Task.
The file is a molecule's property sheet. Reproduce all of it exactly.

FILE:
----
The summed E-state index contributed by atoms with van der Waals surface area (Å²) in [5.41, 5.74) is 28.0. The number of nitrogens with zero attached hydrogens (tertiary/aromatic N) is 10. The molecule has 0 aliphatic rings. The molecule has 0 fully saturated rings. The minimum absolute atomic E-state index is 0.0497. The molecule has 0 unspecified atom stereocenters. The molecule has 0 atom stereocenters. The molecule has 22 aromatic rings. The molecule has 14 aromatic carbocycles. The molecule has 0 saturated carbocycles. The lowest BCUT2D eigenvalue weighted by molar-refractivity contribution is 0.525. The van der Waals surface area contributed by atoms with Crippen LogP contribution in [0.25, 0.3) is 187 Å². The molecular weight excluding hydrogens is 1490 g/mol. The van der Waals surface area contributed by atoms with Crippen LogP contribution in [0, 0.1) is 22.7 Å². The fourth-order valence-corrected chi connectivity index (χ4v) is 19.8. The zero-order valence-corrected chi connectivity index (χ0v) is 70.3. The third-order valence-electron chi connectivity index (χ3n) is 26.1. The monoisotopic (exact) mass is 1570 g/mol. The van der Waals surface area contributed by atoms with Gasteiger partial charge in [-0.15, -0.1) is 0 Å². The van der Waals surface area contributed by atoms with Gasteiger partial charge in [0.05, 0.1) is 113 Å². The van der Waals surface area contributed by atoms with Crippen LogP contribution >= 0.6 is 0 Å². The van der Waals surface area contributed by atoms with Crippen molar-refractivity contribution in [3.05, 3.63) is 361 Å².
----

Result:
The summed E-state index contributed by atoms with van der Waals surface area (Å²) in [5.41, 5.74) is 28.0. The number of nitrogens with zero attached hydrogens (tertiary/aromatic N) is 10. The molecule has 0 aliphatic rings. The molecule has 0 fully saturated rings. The minimum absolute atomic E-state index is 0.0497. The molecule has 0 unspecified atom stereocenters. The molecule has 0 atom stereocenters. The molecule has 22 aromatic rings. The molecule has 14 aromatic carbocycles. The molecule has 0 saturated carbocycles. The lowest BCUT2D eigenvalue weighted by molar-refractivity contribution is 0.525. The van der Waals surface area contributed by atoms with Crippen LogP contribution in [0.25, 0.3) is 187 Å². The molecular weight excluding hydrogens is 1490 g/mol. The van der Waals surface area contributed by atoms with Crippen LogP contribution in [0, 0.1) is 22.7 Å². The fourth-order valence-corrected chi connectivity index (χ4v) is 19.8. The zero-order valence-corrected chi connectivity index (χ0v) is 70.3. The third-order valence-electron chi connectivity index (χ3n) is 26.1. The monoisotopic (exact) mass is 1570 g/mol. The van der Waals surface area contributed by atoms with Gasteiger partial charge in [-0.15, -0.1) is 0 Å². The van der Waals surface area contributed by atoms with Gasteiger partial charge in [0.05, 0.1) is 113 Å². The van der Waals surface area contributed by atoms with Crippen LogP contribution >= 0.6 is 0 Å². The van der Waals surface area contributed by atoms with Crippen molar-refractivity contribution in [3.05, 3.63) is 361 Å².